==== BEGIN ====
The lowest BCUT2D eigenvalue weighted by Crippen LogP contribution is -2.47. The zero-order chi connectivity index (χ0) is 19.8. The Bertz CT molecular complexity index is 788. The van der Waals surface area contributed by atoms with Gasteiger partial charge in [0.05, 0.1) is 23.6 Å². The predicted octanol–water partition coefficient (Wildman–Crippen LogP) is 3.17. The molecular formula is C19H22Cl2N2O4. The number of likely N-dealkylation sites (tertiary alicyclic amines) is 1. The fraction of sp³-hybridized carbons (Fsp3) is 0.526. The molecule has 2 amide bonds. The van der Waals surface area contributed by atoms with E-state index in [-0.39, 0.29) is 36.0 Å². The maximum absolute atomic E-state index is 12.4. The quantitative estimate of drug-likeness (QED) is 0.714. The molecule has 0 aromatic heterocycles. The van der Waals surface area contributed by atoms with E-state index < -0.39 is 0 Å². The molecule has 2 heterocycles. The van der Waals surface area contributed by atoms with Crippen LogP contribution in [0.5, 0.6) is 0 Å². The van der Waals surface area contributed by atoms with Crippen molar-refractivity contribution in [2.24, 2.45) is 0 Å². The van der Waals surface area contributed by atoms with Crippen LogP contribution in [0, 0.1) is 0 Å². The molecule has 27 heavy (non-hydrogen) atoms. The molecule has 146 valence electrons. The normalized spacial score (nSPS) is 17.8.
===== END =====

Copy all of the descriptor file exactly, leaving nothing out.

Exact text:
The lowest BCUT2D eigenvalue weighted by Crippen LogP contribution is -2.47. The zero-order chi connectivity index (χ0) is 19.8. The Bertz CT molecular complexity index is 788. The van der Waals surface area contributed by atoms with Gasteiger partial charge in [0.05, 0.1) is 23.6 Å². The predicted octanol–water partition coefficient (Wildman–Crippen LogP) is 3.17. The molecular formula is C19H22Cl2N2O4. The number of likely N-dealkylation sites (tertiary alicyclic amines) is 1. The fraction of sp³-hybridized carbons (Fsp3) is 0.526. The molecule has 2 amide bonds. The van der Waals surface area contributed by atoms with E-state index in [-0.39, 0.29) is 36.0 Å². The maximum absolute atomic E-state index is 12.4. The quantitative estimate of drug-likeness (QED) is 0.714. The molecule has 0 aromatic heterocycles. The van der Waals surface area contributed by atoms with E-state index < -0.39 is 0 Å². The molecule has 2 heterocycles. The van der Waals surface area contributed by atoms with Crippen LogP contribution in [0.5, 0.6) is 0 Å². The van der Waals surface area contributed by atoms with Crippen molar-refractivity contribution in [2.24, 2.45) is 0 Å². The van der Waals surface area contributed by atoms with Crippen LogP contribution in [0, 0.1) is 0 Å². The molecule has 27 heavy (non-hydrogen) atoms. The molecule has 146 valence electrons. The normalized spacial score (nSPS) is 17.8.